The bright “star” in this starry view is planet Jupiter. The red lines were made by someone walking with a red flashlight aimed at the ground. Imaged near the date of its 2010 opposition, it completely overpowers every actual star in the night sky. Jupiter is always bright but it looks a little brighter than usual during its opposition which is the brightest time of the planet in our sky and its closest distance to us (opposition take place when the Earth go between Jupiter – or other planets outside the Earth orbit – and the sun every 13 months). Coincidentally, during September 2010 Jupiter is also passing almost in front of the planet Uranus. But Uranus is 5 times farther away and almost 3,000 times dimmer so a binocular or a telescope is needed to see the green planet only a degree from Jupiter. Move the slider on the image to see all labels to find Uranus like a faint star just at the upper right of Jupiter. More coincidences are also happening here. Jupiter and Uranus find themselves close to the point on the sky known as the vernal equinox, where the Sun crosses the celestial equator on the first day of spring. (Spring in the Northern Hemisphere.)



comments (6)

  • Bud Branch Reply

    Is this a composite or a single exposure? Very, very beautiful – please reply with technical details, if possible?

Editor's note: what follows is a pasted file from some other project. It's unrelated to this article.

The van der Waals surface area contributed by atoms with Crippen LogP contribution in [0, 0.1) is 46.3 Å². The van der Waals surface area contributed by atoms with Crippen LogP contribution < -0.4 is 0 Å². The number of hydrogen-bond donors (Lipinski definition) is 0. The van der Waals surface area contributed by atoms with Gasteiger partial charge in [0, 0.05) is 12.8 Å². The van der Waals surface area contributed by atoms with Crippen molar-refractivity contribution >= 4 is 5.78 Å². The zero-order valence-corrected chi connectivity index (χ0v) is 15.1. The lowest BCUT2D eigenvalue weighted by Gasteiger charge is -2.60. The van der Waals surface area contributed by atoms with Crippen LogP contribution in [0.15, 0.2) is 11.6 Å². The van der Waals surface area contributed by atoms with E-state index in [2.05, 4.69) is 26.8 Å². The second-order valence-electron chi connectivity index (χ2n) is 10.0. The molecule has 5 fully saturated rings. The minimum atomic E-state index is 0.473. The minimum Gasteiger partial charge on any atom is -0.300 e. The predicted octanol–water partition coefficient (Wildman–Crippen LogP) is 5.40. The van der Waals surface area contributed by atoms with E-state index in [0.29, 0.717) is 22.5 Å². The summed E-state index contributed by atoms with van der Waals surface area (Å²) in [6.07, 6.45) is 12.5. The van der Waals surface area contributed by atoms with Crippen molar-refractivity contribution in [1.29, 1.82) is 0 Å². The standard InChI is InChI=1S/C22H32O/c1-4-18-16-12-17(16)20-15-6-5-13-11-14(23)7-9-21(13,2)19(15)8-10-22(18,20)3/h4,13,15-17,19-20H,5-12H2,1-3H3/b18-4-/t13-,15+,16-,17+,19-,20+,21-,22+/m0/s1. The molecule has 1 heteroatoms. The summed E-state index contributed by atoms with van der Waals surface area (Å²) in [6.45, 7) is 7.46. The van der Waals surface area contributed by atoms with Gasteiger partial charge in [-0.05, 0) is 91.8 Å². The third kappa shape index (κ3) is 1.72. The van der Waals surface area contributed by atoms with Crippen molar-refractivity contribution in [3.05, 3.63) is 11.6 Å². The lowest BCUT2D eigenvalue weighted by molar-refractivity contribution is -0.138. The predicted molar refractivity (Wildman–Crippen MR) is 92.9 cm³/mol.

September 18, 2010 at 1:11 pm
  • Babak Tafreshi Reply

    Bud, thanks for your feedback. This is not a composite but a vertical panorama of 4 shots, all taken at 45s exposure (tracked), ISO 1600, 24mm lens at f2.5. I have used a modified DSLR camera.

    September 18, 2010 at 5:07 pm
  • Garry Reply

    It’s the Autumnal equinox, not the Vernal.

    September 19, 2010 at 9:23 am
  • Tunç Tezel Reply

    There is no mistake, it really is Vernal Equinox point. The Sun is at Autumnal Equinox point. Jupiter and Uranus are both very close to Vernal Equinox point, at the exact opposite spot, hence in opposition.

    September 19, 2010 at 10:15 am
  • Art Rosch Reply

    This has it all, Babak. Earth, air, fire and..uh…
    water? Well, almost all. I love it. You mentioned
    the filter you used to get these enlarged bright object
    images, but I can’t find the reference. Can you
    email me or answer here?

    September 27, 2010 at 12:36 pm
  • Babak Tafreshi Reply

    Hi Art, there are various diffuser or fog filters to use for this effect but I personally use Cokin diffusers.

    September 27, 2010 at 6:00 pm

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